St. Joseph, my sister had such a lovely Mickey Mouse Mask, much more fun than the plain ones issued to those just slightly older!

      • St.Joseph says:

        Singalong.
        My brother had the Mickey Mouse.Or maybe the other way around.He is 2 years older than me. My older brother was away at Presentation College in Reading. I don’t know what he had
        I looked up the google info Thankyou.

  12. St.Joseph says:

    PS I could only find 1 photo of the summer school, the rest are probably in the loft.
    12 children sitting in the garden and my 2 yr old grandson( or so he looks about that age) playing with them all, 6 girls.. I expect there were more in the Presbytery. My grandson is 24 now so perhaps it will be 22 years ago.If that was when your daughter was there. I know there was someone well known there as my husband took him to the station. I will find out.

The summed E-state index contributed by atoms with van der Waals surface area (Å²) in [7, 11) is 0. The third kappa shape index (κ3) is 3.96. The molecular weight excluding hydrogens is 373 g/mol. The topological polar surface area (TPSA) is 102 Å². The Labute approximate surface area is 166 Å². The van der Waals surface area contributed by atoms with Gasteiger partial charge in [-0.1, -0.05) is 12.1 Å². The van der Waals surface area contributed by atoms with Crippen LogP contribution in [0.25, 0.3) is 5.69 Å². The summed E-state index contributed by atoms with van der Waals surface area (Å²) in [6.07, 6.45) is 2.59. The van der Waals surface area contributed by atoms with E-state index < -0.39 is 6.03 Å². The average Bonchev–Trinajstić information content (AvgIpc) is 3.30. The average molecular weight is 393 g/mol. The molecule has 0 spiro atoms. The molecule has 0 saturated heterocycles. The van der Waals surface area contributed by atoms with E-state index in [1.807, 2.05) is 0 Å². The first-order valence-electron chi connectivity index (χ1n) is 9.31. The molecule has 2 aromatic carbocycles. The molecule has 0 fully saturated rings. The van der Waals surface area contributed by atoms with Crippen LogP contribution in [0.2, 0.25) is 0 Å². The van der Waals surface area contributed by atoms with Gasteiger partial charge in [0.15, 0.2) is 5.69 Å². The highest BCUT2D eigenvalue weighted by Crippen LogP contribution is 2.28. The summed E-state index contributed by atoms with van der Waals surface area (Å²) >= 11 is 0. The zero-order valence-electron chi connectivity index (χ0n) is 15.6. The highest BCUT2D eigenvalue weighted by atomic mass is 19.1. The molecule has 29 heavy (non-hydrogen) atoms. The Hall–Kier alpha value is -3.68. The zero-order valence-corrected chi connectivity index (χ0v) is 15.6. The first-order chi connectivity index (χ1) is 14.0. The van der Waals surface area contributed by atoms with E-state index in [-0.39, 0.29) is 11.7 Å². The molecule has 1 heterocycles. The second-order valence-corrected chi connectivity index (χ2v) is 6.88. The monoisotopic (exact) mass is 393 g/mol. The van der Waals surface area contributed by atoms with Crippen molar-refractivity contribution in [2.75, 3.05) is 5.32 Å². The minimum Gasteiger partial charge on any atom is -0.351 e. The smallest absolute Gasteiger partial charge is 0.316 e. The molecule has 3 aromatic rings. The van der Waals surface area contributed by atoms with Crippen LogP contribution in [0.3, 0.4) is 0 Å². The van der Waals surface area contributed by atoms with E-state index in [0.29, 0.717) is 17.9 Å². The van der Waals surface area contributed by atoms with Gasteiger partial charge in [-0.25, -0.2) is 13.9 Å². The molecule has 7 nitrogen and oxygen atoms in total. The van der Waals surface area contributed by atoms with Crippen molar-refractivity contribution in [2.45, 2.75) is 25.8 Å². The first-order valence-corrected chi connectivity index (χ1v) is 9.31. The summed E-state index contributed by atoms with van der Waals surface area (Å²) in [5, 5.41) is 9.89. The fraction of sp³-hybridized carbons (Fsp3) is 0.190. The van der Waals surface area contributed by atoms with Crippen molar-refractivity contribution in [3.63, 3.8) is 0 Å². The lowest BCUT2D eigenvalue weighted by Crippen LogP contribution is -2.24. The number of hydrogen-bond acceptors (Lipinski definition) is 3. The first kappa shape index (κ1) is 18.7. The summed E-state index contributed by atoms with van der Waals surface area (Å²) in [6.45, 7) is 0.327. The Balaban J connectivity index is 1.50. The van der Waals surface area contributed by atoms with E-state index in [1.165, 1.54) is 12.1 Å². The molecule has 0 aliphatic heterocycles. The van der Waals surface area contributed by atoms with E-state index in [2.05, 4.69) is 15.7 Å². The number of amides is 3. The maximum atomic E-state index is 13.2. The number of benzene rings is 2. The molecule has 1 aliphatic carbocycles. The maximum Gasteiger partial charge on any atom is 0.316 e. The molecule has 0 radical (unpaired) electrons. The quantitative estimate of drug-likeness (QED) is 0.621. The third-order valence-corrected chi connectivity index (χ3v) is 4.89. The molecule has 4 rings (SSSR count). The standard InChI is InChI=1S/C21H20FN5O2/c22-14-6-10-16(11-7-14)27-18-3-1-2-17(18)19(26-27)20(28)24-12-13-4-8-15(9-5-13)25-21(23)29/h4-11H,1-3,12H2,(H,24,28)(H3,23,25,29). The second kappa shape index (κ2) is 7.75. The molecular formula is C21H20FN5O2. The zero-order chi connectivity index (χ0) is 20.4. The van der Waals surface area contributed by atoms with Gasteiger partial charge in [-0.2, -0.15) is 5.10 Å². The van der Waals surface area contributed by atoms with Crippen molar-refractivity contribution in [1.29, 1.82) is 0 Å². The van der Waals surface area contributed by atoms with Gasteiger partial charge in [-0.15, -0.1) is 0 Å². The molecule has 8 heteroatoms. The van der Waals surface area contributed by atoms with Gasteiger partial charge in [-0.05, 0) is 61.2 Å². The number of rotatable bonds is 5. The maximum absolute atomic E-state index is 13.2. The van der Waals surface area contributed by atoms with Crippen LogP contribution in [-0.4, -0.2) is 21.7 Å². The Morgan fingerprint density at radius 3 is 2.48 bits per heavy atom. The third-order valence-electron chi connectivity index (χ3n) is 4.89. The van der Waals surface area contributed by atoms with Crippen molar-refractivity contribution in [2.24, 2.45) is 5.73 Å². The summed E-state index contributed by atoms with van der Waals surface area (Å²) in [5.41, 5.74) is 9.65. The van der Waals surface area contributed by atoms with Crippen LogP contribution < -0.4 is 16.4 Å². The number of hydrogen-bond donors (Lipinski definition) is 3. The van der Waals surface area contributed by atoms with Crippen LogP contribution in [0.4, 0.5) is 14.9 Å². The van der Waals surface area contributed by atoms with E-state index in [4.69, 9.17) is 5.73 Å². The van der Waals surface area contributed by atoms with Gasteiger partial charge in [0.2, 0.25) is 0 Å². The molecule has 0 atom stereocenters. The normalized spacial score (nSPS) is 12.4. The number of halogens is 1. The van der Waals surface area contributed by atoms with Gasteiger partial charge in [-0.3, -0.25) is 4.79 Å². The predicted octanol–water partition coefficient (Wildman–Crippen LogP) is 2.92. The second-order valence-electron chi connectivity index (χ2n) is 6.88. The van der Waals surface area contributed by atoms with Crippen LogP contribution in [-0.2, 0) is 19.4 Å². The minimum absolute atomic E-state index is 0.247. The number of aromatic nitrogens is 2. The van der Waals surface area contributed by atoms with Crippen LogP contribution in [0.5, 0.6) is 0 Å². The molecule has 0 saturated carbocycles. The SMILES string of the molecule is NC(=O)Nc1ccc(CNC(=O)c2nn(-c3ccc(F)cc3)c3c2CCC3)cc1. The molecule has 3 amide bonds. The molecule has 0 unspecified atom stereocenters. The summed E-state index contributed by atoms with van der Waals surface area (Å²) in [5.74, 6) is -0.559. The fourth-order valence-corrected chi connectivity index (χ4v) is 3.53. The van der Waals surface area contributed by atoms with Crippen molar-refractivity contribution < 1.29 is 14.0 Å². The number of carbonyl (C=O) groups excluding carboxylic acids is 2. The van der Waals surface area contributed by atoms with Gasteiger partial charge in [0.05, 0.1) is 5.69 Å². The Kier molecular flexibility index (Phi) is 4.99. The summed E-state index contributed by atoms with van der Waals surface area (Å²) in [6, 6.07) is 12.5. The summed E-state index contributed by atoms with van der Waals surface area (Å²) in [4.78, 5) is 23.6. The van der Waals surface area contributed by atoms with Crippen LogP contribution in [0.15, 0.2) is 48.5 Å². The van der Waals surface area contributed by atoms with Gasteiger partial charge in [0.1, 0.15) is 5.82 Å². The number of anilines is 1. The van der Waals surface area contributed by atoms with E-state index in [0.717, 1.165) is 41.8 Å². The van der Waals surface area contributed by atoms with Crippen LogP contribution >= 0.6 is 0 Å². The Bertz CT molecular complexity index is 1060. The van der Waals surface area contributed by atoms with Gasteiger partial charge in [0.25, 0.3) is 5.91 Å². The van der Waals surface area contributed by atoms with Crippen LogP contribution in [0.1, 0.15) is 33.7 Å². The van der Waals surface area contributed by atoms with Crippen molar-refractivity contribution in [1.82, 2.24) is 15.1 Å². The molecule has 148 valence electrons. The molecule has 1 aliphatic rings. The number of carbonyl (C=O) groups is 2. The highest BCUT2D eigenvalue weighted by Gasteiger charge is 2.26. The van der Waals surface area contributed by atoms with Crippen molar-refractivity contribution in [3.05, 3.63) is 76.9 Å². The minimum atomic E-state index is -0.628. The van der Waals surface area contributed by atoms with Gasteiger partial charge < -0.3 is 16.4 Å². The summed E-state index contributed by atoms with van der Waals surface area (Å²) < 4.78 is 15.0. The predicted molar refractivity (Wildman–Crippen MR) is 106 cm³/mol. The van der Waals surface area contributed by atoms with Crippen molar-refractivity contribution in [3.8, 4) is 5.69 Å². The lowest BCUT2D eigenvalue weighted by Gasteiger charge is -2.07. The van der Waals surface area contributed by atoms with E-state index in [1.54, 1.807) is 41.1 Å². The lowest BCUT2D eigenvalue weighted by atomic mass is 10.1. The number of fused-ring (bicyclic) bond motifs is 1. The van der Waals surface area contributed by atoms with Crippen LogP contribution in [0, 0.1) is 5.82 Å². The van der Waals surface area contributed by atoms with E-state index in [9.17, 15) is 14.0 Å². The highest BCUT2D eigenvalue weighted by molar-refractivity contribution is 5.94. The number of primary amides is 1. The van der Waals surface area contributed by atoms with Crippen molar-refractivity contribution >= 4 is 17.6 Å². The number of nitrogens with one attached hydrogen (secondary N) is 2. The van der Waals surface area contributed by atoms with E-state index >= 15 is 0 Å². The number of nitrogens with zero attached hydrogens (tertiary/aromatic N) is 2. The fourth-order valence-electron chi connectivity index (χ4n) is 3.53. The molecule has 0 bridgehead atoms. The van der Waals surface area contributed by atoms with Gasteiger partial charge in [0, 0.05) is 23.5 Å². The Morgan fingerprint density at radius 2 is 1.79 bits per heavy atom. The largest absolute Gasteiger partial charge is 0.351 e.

13. Singalong says:

    Thank you St. Joseph. I have just found a couple we took when collecting her at the end of the week, 1994, nearly 20 years ago when she was nearly 16, so perhaps not the one you have found after all. It was Nympsfield or nearby anyway, a lovely place.

    • St.Joseph says:

      Singalong.
      I expect I will have seen your daughter as I went to all the Summer Schools each year Since Fr Gordon left they are not there anymore.
      The house is closed now it was sold.
      Woodchester Mansion is close by, that is lovely,but not finished inside, lots of visitors when it is open.
      Lots of history also connections with Blessed Dominic Barberi. It has a web site..